Introduction: What is this pain?
It starts as tightness in the upper solar plexus. Then it starts to droop like the top of an ice cream cone on a 100-degree day, eventually melting over everything to form a vague coating of ambivalence. Sometimes it matures into hopelessness and, for some, even depression. The “it” is the yearning for meaning. And it can swallow you whole.
I started to feel it in my twenties as I struggled to cling to my dream of being a Broadway star while entering what would be my seventh year of waiting tables in New York City. I had given myself five years to make it, but by the seventh, I still needed to work “day jobs” to get by. It was at that point that I first remember straining to hear some guidance as to what I was meant to do with my life.
The straining hurt, and the answers did not come quickly. Two years went by, my depression deepening into complete darkness, and then suddenly, meaning came for me in the form of painting floors and stuffing envelopes for the Manhattan Center for Living—a short-lived nonprofit organization that was a haven for people dealing with life-threatening illnesses. Doing menial work for a worthy cause gave more meaning to my life in a handful of Wednesday afternoons than all the years of slogging my way through college and a professional acting career did. It made more sense than the previous four years of therapy had, too.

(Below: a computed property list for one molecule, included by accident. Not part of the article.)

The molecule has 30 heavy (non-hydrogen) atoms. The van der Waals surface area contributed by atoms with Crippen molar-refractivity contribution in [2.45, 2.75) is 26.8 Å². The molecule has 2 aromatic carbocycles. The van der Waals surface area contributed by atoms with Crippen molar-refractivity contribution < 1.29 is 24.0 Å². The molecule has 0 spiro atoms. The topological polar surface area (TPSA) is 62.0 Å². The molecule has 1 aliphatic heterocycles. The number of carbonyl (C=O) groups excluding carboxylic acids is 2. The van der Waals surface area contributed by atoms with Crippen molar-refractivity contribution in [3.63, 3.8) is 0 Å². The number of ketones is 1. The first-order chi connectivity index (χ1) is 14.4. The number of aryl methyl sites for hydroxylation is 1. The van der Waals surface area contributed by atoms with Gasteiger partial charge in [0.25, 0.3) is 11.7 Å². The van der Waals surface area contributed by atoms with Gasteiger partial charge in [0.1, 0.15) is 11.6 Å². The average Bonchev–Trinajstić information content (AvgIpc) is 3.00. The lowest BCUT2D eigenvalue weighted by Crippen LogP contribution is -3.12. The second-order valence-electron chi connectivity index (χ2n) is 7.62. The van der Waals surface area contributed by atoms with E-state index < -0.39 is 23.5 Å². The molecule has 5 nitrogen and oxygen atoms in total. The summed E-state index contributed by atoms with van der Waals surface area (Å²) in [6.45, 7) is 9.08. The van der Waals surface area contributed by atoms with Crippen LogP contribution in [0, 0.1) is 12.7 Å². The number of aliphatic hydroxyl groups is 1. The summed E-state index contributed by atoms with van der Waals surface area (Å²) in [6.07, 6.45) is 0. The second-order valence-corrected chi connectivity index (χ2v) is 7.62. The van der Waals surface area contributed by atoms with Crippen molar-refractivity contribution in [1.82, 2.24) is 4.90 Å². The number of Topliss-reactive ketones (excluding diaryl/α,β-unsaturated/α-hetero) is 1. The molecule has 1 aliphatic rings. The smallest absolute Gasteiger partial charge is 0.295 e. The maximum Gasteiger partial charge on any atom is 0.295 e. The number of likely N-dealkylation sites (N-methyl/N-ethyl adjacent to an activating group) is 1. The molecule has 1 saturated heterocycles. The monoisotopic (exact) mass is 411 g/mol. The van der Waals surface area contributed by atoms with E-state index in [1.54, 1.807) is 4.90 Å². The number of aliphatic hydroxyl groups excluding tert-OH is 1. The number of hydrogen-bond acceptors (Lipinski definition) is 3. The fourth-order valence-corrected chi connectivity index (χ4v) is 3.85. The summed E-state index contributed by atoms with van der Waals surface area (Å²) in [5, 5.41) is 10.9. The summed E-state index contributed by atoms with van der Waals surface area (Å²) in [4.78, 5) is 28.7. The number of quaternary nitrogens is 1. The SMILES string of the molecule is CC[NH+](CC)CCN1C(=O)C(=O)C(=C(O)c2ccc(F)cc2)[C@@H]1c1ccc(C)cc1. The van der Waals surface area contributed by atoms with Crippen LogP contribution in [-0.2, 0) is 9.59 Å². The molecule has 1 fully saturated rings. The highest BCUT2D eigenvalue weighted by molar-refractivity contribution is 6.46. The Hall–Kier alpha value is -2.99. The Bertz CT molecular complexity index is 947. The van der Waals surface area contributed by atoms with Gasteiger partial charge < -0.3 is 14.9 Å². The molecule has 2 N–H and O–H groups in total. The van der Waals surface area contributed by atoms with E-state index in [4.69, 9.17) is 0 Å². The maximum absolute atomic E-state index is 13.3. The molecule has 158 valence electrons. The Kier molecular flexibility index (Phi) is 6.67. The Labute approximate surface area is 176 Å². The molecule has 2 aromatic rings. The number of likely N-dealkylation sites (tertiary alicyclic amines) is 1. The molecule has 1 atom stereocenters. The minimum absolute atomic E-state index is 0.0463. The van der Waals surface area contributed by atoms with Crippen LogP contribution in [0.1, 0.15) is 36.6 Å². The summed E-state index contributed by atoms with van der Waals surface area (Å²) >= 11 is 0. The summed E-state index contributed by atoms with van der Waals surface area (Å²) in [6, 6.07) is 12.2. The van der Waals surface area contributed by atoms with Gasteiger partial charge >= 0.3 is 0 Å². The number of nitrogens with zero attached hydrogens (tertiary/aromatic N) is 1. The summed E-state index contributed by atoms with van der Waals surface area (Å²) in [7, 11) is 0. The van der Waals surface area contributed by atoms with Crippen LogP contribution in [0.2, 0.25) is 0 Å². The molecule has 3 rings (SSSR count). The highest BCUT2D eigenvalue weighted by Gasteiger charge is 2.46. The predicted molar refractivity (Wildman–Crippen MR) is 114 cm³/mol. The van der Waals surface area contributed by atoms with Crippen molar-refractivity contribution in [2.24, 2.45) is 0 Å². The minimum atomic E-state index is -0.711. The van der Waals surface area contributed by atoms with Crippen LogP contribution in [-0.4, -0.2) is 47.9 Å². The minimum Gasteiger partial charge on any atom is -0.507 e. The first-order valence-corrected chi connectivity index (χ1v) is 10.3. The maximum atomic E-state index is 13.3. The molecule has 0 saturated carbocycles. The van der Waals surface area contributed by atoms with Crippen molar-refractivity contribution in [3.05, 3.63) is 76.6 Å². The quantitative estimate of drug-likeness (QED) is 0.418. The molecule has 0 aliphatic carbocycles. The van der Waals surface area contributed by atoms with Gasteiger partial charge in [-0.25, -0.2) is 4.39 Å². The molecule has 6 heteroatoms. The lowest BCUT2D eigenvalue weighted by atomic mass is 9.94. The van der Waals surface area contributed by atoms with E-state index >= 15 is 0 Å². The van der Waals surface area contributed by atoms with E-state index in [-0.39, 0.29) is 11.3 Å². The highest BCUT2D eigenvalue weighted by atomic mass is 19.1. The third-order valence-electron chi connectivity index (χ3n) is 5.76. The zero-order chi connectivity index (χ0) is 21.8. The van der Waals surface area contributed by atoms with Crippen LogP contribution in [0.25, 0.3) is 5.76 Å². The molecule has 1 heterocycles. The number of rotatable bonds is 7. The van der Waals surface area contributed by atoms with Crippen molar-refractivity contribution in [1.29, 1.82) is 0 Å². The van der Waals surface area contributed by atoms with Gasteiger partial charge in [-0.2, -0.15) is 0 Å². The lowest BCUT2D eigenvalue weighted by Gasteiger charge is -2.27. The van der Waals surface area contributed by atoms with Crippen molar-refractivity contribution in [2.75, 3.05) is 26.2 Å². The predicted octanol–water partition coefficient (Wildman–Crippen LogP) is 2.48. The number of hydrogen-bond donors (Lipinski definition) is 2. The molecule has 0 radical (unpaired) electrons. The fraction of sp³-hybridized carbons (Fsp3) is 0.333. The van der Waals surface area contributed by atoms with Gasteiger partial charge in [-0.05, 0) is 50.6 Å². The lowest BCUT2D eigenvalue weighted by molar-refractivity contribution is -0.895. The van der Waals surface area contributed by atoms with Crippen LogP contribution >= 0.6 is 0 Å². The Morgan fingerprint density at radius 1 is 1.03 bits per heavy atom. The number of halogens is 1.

One day, as I painted the floor with white, high-gloss paint, the rocking motion of rolling the roller and the sound of the paint separating from the roll and smacking on the floor, I was brought into a peaceful place. I felt comfort in the task itself. I was fully aware of my actions and fully focused on them. All anxiety about the future or pain about the past began to disappear.
When I finished painting that day, I was alone in a large space that was white of wall, ceiling, and floor. It was there that I settled down at a folding table and chair to the next task that had been left for me.